What is a mentor?
A mentor is a someone who guides a less experienced person by building trust and modeling positive behaviors. This relationship is extremely important for a multitude of reasons, primarily because the behaviors the learner acquires early on will stay with them through out their career. Effective mentors understand that their role is to be dependable, engaged, authentic, and tuned into the needs of the mentee. Unfortunately, not all mentoring experiences are positive.
As with any relationship, the mentor/mentee relationship has the potential to be dysfunctional or toxic. A toxic mentor is a term often used to describe a relationship that hinders or suppresses student learning, creates a dependency on the mentor, and results in diminished self confidence on the part of the learner.
Toxic relationships impact the learner and those around them, some of the resultant impacts are:
- High turn over
- Low worker satisfaction
- Lateral violence – acts that occur between colleagues (e.g. bullying)
- Fear and insecurity
- Negative impact on health
Types of Toxic Mentors
The Avoider is a mentor who is neither available nor accessible to the student to set and review their practice and goals or to provide support, challenge, and role modelling. Sometimes these mentors are over-committed, but that’s not an excuse for being non-communicative. Occasionally the realistic excuse of being too busy will hold water but the regular occurrence of this phenomenon indicates a mentor who is not at all committed to the task.
The Blocker is one who hinders the learner’s development in a number of ways such as preventing them from accessing learning, over-supervising, or by withholding knowledge or information. They may also actively refuse a students requests for help or experience.
The Dumper embraces the “sink or swim” mentality and will often deliberately leave the learner in situations where they are out of their depth and offer little to no assistance. This can obviously be dangerous and can have a huge negative impact upon the students’ confidence. This type of mentor will also take little responsibility for organizing meetings or learning experiences, leaving up to the student.
The Destroyer will use overt challenges and uses tactics such as humiliation that set out to destroy the learner’s self-confidence. At its worst this is done in public and has a huge impact upon confidence. Such mentors can also have a tendency to an over-inflated view of their own level of competence and can regard themselves as experts. One of the best parts of being a mentor is embracing the many challenges which students present as well as welcoming questioning minds and the desire to learn from the students. Once this the desire is lost the mentor needs to reconsider their role.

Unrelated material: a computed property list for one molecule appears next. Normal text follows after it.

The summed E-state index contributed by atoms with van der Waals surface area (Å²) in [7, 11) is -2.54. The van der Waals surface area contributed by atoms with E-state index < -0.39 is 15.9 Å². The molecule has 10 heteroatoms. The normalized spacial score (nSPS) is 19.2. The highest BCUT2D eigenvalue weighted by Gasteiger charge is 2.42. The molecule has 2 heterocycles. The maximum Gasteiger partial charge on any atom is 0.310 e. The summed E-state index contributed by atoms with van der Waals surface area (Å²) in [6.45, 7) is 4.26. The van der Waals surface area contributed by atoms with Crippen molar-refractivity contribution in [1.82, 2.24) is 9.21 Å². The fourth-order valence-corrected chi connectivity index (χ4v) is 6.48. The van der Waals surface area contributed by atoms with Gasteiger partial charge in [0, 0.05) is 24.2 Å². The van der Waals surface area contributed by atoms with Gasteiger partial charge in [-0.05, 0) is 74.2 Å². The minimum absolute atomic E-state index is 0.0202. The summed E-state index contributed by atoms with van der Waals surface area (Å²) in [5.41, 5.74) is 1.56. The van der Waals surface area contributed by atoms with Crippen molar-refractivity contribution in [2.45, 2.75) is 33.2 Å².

Habits of Toxic Mentors
- Works with student much less than 40% of the time.
- Frequently cancels meetings.
- Regards student as a care assistant.
- Will not let student do anything unsupervised.
- Does not take account of level of learner.
- Does not find out students learning needs.
- Puts student in difficult unsupervised positions.
- Does not broker learning experiences.
- Frequently asks others to ‘look after’ the student.
- Leaves the student to arrange everything.
- Does not engage student in reflection on experience.
- Feedback focuses upon the deficits and “weaknesses”.
- Does not help with action plans.
- Takes no responsibility for student learning.
- Doesn’t attend mentor updates.
- Is unfamiliar with the students paperwork and assessment.
- Rarely aware of the evidence behind their own practice.
- Does not acknowledge students prior experience.
- Reluctant to embrace change.
- Displays unprofessional behaviour.
- Does not link work well with the multi-disciplinary team.
Dealing with a Toxic Mentor
To be clear, just because your mentor has any one of these tendencies does not necessarily make them a bad person or a bad mentor. Dealing with a toxic mentor is particularly complicated for graduate students due to the huge power dynamic. Often times the mentors are the ones who determine your success at the university which makes it especially easy for them to be taken advantage of. If you feel that your mentor is hindering your ability to succeed there are a few things that you can do.
- Consider a co-mentoring option to diversify
- Talk to your mentor directly about your concerns
- Talk to your university ombudsperson (Graduate Student Ombudsperson at Virginia Tech)